It makes a village

Tribal rhythms intersect with social justice.

I went to the theater last Friday night with Lodi. And with Jean, Carol, Carl, and a couple other women whose names I didn't catch. Since Africans never dance for strangers, according to Northwest Afrikan American Ballet director Bruce Smith, he asks that you introduce yourself to seven people around you before the concert starts, making the audience into a village for the evening.

Northwest Afrikan American Ballet

Paramount, June 4

The dances of NAAB are derived from village life, which gives them both movement material and a context to put it in, but also poses some distinct challenges. By taking this work from its social setting and transplanting it to a theatrical environment, Smith has had to make adjustments throughout the program, from floor plans to timing. It's appropriate that the company refers to itself as a ballet—what we see is African dance filtered through the lens of Western theatrical structures.

Those caveats aside, this is an enormously likable company. The heart of African dancing is the relationship between the movement and the music, particularly its rhythm, and NAAB is very wealthy in that regard. Smith, who drums and dances, is obviously the leader, but he has surrounded himself with a collection of excellent performers. Musicians Israel Annoh, Caton Lyles, and David Parks, along with Smith, set up a matrix of complex polyrhythms that are reflected and amplified by the dancers. These people can maintain three or four separate rhythms in their bodies simultaneously, making the rest of us look like we can't walk while we chew gum.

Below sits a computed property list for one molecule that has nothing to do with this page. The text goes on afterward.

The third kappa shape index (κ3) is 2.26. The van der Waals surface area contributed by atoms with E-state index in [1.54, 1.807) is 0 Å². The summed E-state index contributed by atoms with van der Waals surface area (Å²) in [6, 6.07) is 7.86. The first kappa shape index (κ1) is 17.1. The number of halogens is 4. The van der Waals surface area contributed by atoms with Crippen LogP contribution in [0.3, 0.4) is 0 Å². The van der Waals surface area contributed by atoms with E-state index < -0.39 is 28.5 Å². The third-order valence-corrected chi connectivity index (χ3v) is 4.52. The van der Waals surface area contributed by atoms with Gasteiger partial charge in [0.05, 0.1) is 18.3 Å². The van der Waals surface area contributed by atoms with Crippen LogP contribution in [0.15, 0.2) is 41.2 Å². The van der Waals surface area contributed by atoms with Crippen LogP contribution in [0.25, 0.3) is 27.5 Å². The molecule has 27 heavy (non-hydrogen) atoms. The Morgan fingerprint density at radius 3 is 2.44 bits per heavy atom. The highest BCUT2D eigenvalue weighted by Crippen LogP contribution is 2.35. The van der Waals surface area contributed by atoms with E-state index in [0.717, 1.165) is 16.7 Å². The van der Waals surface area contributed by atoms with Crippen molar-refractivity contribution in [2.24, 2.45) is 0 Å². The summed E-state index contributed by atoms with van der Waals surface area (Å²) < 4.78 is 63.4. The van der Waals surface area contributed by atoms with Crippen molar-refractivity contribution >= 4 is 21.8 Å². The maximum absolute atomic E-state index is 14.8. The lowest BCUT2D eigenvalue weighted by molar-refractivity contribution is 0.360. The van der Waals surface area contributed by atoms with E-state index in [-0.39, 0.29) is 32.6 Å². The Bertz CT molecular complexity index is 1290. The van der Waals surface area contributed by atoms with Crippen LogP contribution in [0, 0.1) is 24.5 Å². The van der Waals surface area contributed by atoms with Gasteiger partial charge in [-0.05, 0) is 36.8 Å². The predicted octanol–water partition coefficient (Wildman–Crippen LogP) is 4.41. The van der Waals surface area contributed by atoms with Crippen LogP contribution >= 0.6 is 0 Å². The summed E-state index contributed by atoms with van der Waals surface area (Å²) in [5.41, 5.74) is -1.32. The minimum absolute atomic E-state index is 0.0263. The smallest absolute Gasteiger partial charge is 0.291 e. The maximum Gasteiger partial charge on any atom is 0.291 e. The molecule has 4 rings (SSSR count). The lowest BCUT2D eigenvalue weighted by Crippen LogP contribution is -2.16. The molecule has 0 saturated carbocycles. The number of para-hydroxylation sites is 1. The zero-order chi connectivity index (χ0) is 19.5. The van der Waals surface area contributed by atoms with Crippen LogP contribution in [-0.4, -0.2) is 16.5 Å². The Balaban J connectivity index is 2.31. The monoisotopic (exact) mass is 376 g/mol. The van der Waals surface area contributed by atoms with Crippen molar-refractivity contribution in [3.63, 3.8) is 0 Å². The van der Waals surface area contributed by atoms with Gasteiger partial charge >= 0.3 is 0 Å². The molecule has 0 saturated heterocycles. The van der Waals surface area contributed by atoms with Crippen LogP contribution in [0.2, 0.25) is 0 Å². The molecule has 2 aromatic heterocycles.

The program mixed narrative works with more abstract dance suites. Rites of Passage, a coming-of-age story, had a few awkward combinations of traditional settings and contemporary movement quotations (one too many high-fives), but it offered a chance for the company's men to shine in powerful variations. Triba and Sofa, drawn from the dance styles of Guinea, weathered the translation process much better, and could serve as a glossary for West African dance. The torso leans forward and the knees lift high; feet rebound off the floor while spines swing like whips, the heads marking the end of the arc. Even the hair is flying, making a nimbus around the head. The hands trace complex, looping patterns, just as arms are flung up and out. As the movement becomes faster, the focus sometimes turns inwards, as if the performer is in a state of trance.

Arguably the most distinctive work on the program was South African Boot Dance, which is drawn from the daily tasks of diamond mine workers and is dedicated to African miners. Smith and his assistant choreographer Michelle Burch make good use of the heavy boots worn in the mines, creating a kind of soft-shoe/body-music hybrid with clapping and slapping. Wearing dun-colored overalls and helmets with miners' lights, the dancers evoke mixed feelings. The close coordination of the work is reminiscent of both a chorus line and a chain gang—the grim nature of the source material acts as a counterpoint to its engaging rhythmic structure.

Smith's village metaphor served to highlight family resemblances among dance styles. Western cultures have constantly borrowed from African dance material—not just the exuberant athleticism of break dancing and hip-hop, but the flying arms and wobbling legs of the Charleston as well as others. Lighter moments in the South African work reflect a link to Ladysmith Black Mambazo and other township choral groups, which in their turn remind us of the smooth choreography Cholly Atkins created for several Motown artists. And in the meantime, the marching rhythms of the piece are related to African-American stepping performances.

The members of the Northwest Afrikan American Ballet performed with great exuberance, and their village for the evening responded in kind, with clapping, whistling, and ululation. The challenge for a company that is bringing social dances into the theater is to keep the group dancing with each other while they are performing for the audience. By the time we got to an extended encore, NAAB had managed to erase the distinction between doers and watchers and solve this dilemma. At the end we were, however briefly, all part of one community.

 
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